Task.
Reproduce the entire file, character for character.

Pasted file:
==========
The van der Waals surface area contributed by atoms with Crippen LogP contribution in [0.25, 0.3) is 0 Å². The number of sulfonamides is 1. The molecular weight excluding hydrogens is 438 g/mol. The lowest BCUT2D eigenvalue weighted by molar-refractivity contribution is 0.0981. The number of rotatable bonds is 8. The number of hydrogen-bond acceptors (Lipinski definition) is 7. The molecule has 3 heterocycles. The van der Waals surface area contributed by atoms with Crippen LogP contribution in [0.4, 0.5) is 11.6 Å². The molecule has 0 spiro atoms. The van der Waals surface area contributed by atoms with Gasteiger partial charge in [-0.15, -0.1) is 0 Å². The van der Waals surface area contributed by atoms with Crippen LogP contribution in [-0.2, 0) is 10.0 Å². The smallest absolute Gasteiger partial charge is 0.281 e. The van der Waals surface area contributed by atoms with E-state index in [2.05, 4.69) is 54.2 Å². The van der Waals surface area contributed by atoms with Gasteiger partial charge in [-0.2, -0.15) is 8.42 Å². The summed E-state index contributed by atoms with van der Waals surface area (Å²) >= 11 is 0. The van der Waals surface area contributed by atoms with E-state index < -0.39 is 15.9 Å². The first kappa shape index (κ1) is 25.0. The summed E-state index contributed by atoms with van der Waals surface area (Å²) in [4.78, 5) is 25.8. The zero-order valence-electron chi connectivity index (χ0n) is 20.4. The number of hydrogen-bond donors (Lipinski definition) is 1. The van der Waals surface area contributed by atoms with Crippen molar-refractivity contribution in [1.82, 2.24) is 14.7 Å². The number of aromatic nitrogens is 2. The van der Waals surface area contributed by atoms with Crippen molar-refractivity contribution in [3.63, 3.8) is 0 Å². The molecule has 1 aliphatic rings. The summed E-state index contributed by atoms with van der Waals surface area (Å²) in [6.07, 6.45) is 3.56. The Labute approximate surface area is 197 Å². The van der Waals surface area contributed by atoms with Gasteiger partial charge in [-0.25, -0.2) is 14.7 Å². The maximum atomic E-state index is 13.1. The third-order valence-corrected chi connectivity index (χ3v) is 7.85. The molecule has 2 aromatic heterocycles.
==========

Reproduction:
The van der Waals surface area contributed by atoms with Crippen LogP contribution in [0.25, 0.3) is 0 Å². The number of sulfonamides is 1. The molecular weight excluding hydrogens is 438 g/mol. The lowest BCUT2D eigenvalue weighted by molar-refractivity contribution is 0.0981. The number of rotatable bonds is 8. The number of hydrogen-bond acceptors (Lipinski definition) is 7. The molecule has 3 heterocycles. The van der Waals surface area contributed by atoms with Crippen LogP contribution in [0.4, 0.5) is 11.6 Å². The molecule has 0 spiro atoms. The van der Waals surface area contributed by atoms with Gasteiger partial charge in [-0.15, -0.1) is 0 Å². The van der Waals surface area contributed by atoms with Crippen LogP contribution in [-0.2, 0) is 10.0 Å². The smallest absolute Gasteiger partial charge is 0.281 e. The van der Waals surface area contributed by atoms with E-state index in [2.05, 4.69) is 54.2 Å². The van der Waals surface area contributed by atoms with Gasteiger partial charge in [-0.2, -0.15) is 8.42 Å². The summed E-state index contributed by atoms with van der Waals surface area (Å²) >= 11 is 0. The van der Waals surface area contributed by atoms with E-state index < -0.39 is 15.9 Å². The first kappa shape index (κ1) is 25.0. The summed E-state index contributed by atoms with van der Waals surface area (Å²) in [4.78, 5) is 25.8. The zero-order valence-electron chi connectivity index (χ0n) is 20.4. The number of hydrogen-bond donors (Lipinski definition) is 1. The van der Waals surface area contributed by atoms with Crippen molar-refractivity contribution in [1.82, 2.24) is 14.7 Å². The number of aromatic nitrogens is 2. The van der Waals surface area contributed by atoms with Crippen molar-refractivity contribution in [3.63, 3.8) is 0 Å². The molecule has 1 aliphatic rings. The summed E-state index contributed by atoms with van der Waals surface area (Å²) in [6.07, 6.45) is 3.56. The Labute approximate surface area is 197 Å². The van der Waals surface area contributed by atoms with Gasteiger partial charge in [-0.25, -0.2) is 14.7 Å². The maximum atomic E-state index is 13.1. The third-order valence-corrected chi connectivity index (χ3v) is 7.85. The molecule has 2 aromatic heterocycles.